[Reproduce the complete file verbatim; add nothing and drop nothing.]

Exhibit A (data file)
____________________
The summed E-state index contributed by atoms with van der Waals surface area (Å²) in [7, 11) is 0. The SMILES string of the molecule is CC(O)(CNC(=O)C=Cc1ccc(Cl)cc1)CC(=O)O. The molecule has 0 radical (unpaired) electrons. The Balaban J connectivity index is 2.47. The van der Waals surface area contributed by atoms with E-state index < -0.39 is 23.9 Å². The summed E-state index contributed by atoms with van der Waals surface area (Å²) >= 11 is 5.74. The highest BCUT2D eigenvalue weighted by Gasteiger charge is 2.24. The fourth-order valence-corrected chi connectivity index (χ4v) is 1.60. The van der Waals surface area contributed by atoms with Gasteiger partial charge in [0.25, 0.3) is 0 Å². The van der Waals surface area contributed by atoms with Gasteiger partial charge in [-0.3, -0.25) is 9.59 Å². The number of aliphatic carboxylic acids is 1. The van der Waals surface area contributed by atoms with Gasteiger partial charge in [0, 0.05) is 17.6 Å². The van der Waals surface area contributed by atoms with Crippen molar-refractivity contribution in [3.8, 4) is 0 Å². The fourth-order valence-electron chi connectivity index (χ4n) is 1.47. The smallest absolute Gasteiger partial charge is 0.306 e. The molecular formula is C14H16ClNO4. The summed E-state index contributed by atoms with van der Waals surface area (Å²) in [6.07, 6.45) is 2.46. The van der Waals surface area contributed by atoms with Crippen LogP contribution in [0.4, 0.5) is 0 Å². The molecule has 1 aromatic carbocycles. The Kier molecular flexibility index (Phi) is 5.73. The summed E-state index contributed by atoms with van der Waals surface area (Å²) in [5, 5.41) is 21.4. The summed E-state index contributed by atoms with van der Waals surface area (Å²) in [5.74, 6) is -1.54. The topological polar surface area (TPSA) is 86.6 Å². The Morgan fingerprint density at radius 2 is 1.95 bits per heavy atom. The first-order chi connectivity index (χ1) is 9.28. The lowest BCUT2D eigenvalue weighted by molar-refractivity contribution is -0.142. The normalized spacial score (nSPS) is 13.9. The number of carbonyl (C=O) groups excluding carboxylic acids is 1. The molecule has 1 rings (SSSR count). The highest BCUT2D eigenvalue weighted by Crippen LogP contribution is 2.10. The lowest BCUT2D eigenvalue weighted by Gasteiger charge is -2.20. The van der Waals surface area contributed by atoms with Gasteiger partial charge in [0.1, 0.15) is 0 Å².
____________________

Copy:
The summed E-state index contributed by atoms with van der Waals surface area (Å²) in [7, 11) is 0. The SMILES string of the molecule is CC(O)(CNC(=O)C=Cc1ccc(Cl)cc1)CC(=O)O. The molecule has 0 radical (unpaired) electrons. The Balaban J connectivity index is 2.47. The van der Waals surface area contributed by atoms with E-state index < -0.39 is 23.9 Å². The summed E-state index contributed by atoms with van der Waals surface area (Å²) >= 11 is 5.74. The highest BCUT2D eigenvalue weighted by Gasteiger charge is 2.24. The fourth-order valence-corrected chi connectivity index (χ4v) is 1.60. The van der Waals surface area contributed by atoms with Gasteiger partial charge in [0.25, 0.3) is 0 Å². The van der Waals surface area contributed by atoms with Gasteiger partial charge in [-0.3, -0.25) is 9.59 Å². The number of aliphatic carboxylic acids is 1. The van der Waals surface area contributed by atoms with Gasteiger partial charge in [0, 0.05) is 17.6 Å². The van der Waals surface area contributed by atoms with Crippen molar-refractivity contribution in [3.8, 4) is 0 Å². The fourth-order valence-electron chi connectivity index (χ4n) is 1.47. The smallest absolute Gasteiger partial charge is 0.306 e. The molecular formula is C14H16ClNO4. The summed E-state index contributed by atoms with van der Waals surface area (Å²) in [6.07, 6.45) is 2.46. The van der Waals surface area contributed by atoms with Crippen LogP contribution in [0.4, 0.5) is 0 Å². The molecule has 1 aromatic carbocycles. The Kier molecular flexibility index (Phi) is 5.73. The summed E-state index contributed by atoms with van der Waals surface area (Å²) in [5, 5.41) is 21.4. The summed E-state index contributed by atoms with van der Waals surface area (Å²) in [5.74, 6) is -1.54. The topological polar surface area (TPSA) is 86.6 Å². The Morgan fingerprint density at radius 2 is 1.95 bits per heavy atom. The first-order chi connectivity index (χ1) is 9.28. The lowest BCUT2D eigenvalue weighted by molar-refractivity contribution is -0.142. The normalized spacial score (nSPS) is 13.9. The number of carbonyl (C=O) groups excluding carboxylic acids is 1. The molecule has 1 rings (SSSR count). The highest BCUT2D eigenvalue weighted by Crippen LogP contribution is 2.10. The lowest BCUT2D eigenvalue weighted by Gasteiger charge is -2.20. The van der Waals surface area contributed by atoms with Gasteiger partial charge in [0.1, 0.15) is 0 Å².